We are now in the age of big data. More than ever before, biological discoveries require powerful and flexible tools for managing large datasets, including both visual and statistical tools. Pathway-based visualization is particularly powerful since it enables one to analyze complex datasets within the context of actual biological processes and to elucidate how each change in a cell effects related processes. To facilitate such approaches, researchers at UCSD have developed Escher, a web application that can be used to rapidly build pathway maps. On Escher maps, diverse datasets related to genes, reactions, and metabolites can be quickly contextualized within metabolism and, increasingly, beyond metabolism.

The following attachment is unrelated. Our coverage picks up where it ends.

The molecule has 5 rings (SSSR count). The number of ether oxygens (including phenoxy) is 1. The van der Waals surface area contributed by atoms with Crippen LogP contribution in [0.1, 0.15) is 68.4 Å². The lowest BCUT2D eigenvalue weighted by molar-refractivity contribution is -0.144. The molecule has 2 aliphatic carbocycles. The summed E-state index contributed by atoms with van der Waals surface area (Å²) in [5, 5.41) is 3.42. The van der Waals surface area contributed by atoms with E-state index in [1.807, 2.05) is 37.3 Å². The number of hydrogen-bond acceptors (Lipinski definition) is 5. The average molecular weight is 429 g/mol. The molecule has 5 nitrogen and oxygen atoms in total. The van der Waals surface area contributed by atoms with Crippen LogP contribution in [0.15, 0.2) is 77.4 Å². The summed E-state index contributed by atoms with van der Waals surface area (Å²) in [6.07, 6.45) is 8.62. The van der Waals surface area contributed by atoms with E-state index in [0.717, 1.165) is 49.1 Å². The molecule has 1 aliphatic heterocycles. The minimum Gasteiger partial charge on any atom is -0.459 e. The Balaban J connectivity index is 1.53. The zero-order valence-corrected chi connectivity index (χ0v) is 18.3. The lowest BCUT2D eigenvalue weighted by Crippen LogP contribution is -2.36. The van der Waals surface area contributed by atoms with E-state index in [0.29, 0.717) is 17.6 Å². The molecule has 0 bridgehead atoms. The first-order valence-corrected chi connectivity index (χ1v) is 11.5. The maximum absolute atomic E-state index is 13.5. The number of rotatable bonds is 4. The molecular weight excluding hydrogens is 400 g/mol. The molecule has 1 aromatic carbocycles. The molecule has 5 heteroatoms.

Three key features make Escher a uniquely effective tool for pathway visualization:
- Users can rapidly design new pathway maps. Escher provides pathway suggestions based on user data and genome-scale models, so users can draw pathways in a semi-automated way.
- Users can visualize data related to genes or proteins on the associated reactions and pathways, using rules that define which enzymes catalyze each reaction. Thus, users can identify trends in common genomic data types (e.g. RNA-Seq, proteomics, ChIP)-in conjunction with metabolite- and reaction-oriented data types (e.g. metabolomics, fluxomics).
- Escher harnesses the strengths of web technologies (SVG, D3, developer tools) so that visualizations can be rapidly adapted, extended, shared, and embedded.
Availability – Escher is available now for free use (under the MIT license) at https://escher.github.io.